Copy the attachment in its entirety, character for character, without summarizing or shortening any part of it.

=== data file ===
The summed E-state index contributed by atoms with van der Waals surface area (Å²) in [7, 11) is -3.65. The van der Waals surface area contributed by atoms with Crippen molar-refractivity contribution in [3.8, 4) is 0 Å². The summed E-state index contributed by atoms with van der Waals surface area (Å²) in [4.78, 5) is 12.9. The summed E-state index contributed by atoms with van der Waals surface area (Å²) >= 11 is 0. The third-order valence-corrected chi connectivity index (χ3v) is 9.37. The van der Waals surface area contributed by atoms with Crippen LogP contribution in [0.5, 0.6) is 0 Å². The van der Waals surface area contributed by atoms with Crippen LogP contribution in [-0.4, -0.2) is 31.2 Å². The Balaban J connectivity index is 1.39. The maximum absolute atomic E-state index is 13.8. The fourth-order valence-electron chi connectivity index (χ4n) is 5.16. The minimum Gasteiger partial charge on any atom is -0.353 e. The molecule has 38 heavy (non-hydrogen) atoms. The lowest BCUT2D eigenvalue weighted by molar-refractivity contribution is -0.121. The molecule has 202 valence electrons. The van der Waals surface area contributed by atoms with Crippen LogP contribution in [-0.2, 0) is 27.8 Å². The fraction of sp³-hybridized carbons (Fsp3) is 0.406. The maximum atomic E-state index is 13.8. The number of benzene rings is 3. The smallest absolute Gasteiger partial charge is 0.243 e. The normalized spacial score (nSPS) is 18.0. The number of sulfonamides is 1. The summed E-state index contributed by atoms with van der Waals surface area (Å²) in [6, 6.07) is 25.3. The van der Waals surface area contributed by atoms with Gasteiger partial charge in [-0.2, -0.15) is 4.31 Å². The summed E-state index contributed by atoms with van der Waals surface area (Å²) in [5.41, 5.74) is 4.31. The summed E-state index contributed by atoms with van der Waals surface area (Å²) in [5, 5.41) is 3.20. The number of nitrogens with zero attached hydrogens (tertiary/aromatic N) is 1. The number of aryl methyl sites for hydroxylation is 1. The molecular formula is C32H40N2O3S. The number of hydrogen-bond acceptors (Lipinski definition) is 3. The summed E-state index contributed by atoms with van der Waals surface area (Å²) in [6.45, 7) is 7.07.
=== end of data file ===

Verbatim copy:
The summed E-state index contributed by atoms with van der Waals surface area (Å²) in [7, 11) is -3.65. The van der Waals surface area contributed by atoms with Crippen molar-refractivity contribution in [3.8, 4) is 0 Å². The summed E-state index contributed by atoms with van der Waals surface area (Å²) in [4.78, 5) is 12.9. The summed E-state index contributed by atoms with van der Waals surface area (Å²) >= 11 is 0. The third-order valence-corrected chi connectivity index (χ3v) is 9.37. The van der Waals surface area contributed by atoms with Crippen LogP contribution in [0.5, 0.6) is 0 Å². The van der Waals surface area contributed by atoms with Crippen LogP contribution in [-0.4, -0.2) is 31.2 Å². The Balaban J connectivity index is 1.39. The maximum absolute atomic E-state index is 13.8. The fourth-order valence-electron chi connectivity index (χ4n) is 5.16. The minimum Gasteiger partial charge on any atom is -0.353 e. The molecule has 38 heavy (non-hydrogen) atoms. The lowest BCUT2D eigenvalue weighted by molar-refractivity contribution is -0.121. The molecule has 202 valence electrons. The van der Waals surface area contributed by atoms with Crippen LogP contribution in [-0.2, 0) is 27.8 Å². The fraction of sp³-hybridized carbons (Fsp3) is 0.406. The maximum atomic E-state index is 13.8. The number of benzene rings is 3. The smallest absolute Gasteiger partial charge is 0.243 e. The normalized spacial score (nSPS) is 18.0. The number of sulfonamides is 1. The summed E-state index contributed by atoms with van der Waals surface area (Å²) in [6, 6.07) is 25.3. The van der Waals surface area contributed by atoms with Gasteiger partial charge in [-0.2, -0.15) is 4.31 Å². The summed E-state index contributed by atoms with van der Waals surface area (Å²) in [5.41, 5.74) is 4.31. The summed E-state index contributed by atoms with van der Waals surface area (Å²) in [5, 5.41) is 3.20. The number of nitrogens with zero attached hydrogens (tertiary/aromatic N) is 1. The number of aryl methyl sites for hydroxylation is 1. The molecular formula is C32H40N2O3S. The number of hydrogen-bond acceptors (Lipinski definition) is 3. The summed E-state index contributed by atoms with van der Waals surface area (Å²) in [6.45, 7) is 7.07.